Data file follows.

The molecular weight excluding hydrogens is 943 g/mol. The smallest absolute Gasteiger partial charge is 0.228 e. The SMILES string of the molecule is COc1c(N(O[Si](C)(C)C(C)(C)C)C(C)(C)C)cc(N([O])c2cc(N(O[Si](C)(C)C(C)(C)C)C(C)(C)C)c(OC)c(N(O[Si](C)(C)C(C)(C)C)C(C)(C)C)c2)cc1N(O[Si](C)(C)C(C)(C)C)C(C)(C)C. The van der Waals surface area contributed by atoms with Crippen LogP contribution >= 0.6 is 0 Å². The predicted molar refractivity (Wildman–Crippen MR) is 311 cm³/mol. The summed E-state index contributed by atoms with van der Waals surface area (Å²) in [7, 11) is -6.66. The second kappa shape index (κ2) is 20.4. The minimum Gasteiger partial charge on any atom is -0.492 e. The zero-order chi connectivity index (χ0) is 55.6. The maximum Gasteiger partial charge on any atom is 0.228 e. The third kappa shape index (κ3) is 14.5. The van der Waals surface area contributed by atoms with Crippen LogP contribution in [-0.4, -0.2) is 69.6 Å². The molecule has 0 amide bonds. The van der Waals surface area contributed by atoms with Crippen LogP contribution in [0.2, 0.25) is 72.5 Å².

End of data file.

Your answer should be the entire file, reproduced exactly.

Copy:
The molecular weight excluding hydrogens is 943 g/mol. The smallest absolute Gasteiger partial charge is 0.228 e. The SMILES string of the molecule is COc1c(N(O[Si](C)(C)C(C)(C)C)C(C)(C)C)cc(N([O])c2cc(N(O[Si](C)(C)C(C)(C)C)C(C)(C)C)c(OC)c(N(O[Si](C)(C)C(C)(C)C)C(C)(C)C)c2)cc1N(O[Si](C)(C)C(C)(C)C)C(C)(C)C. The van der Waals surface area contributed by atoms with Crippen LogP contribution >= 0.6 is 0 Å². The predicted molar refractivity (Wildman–Crippen MR) is 311 cm³/mol. The summed E-state index contributed by atoms with van der Waals surface area (Å²) in [7, 11) is -6.66. The second kappa shape index (κ2) is 20.4. The minimum Gasteiger partial charge on any atom is -0.492 e. The zero-order chi connectivity index (χ0) is 55.6. The maximum Gasteiger partial charge on any atom is 0.228 e. The third kappa shape index (κ3) is 14.5. The van der Waals surface area contributed by atoms with Crippen LogP contribution in [-0.4, -0.2) is 69.6 Å². The molecule has 0 amide bonds. The van der Waals surface area contributed by atoms with Crippen LogP contribution in [0.2, 0.25) is 72.5 Å².